Biological effects of low temperature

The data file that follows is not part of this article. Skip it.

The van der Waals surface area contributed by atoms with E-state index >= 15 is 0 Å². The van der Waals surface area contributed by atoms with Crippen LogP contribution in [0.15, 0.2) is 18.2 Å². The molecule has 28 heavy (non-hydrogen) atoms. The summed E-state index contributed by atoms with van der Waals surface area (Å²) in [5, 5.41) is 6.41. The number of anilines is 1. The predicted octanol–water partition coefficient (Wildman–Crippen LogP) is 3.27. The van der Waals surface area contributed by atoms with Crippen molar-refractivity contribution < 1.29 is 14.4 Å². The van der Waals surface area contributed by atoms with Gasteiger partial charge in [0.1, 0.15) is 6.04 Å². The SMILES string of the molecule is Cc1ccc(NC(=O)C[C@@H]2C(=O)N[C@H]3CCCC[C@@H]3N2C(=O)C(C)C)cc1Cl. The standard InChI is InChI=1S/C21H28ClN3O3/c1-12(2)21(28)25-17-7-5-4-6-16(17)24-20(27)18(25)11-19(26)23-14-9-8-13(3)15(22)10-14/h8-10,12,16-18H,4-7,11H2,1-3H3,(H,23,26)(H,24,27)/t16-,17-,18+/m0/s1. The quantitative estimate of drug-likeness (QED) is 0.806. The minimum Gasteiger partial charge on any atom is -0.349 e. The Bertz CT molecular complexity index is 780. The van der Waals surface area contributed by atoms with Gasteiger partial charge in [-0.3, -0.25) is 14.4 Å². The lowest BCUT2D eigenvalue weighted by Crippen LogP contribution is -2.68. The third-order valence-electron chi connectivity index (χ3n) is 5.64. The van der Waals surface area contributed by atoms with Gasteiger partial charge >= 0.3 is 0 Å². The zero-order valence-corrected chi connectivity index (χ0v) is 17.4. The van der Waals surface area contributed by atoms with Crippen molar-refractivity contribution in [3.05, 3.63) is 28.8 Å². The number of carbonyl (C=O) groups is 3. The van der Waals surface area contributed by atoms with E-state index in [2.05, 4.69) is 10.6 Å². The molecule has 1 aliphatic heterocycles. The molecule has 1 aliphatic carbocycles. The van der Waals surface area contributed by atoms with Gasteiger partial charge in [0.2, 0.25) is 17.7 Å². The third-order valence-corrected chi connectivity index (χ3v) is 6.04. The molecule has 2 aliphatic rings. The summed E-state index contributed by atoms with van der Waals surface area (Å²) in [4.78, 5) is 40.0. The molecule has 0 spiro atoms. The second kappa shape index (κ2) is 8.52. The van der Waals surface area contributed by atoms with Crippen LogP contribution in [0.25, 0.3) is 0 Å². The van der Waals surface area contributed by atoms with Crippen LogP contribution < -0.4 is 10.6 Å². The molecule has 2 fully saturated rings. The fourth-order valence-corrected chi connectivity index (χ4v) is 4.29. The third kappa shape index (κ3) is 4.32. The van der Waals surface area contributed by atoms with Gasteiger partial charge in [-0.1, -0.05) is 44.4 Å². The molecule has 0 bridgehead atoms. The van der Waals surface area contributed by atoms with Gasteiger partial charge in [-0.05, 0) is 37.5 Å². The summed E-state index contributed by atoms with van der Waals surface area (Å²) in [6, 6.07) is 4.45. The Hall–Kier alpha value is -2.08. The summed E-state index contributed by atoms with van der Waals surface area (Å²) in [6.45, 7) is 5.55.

In the past couple of decades, the use of cryosurgery for the treatment of tumours, i.e. destroying abnormal lesions while protecting surrounding tissues, has spread. The biological effects of cryosurgery can be divided into 2 types: early/direct effects and delayed effects. M.O. Maiwand recently explained how to maximize the effectiveness of low-temperature surgery. The direct effects of low temperature start at temperatures around -10°C. At this temperature, ice crystal formation is slow as the cell membranes and contents protect it, but cell destruction occurs if this temperature is maintained for sufficient time. With further cooling, ice crystals start to form, initially in the extracellular spaces, causing the water in the cell to withdraw and leading to cell death. If the temperature is lowered even more, to around -30°C, ice crystals will form within the cell. This is usually lethal. Quick freezing will cause this process, as there is no time for the water in the cell to withdraw. Thawing will cause further damage to the cell, as small ice crystals will cluster together to form large, more destructive crystals that can rupture the cell membrane. The delayed effects, also known as vascular effects, follow with a brief period of vasoconstriction. Thawing will then cause vasodilatation and increased vascular permeability leading to oedema and damage causing the occlusion of small vessels and stopping the blood supply, inevitably leading to cell death. Thus, in order to maximize the effectiveness of cryosurgery, the lowest temperature possible must be used, the tissue must be cooled as rapidly as possible and thawed as slowly as possible. More than one freeze-thaw cycle should be used and the cryosensitivity of the tissue is important.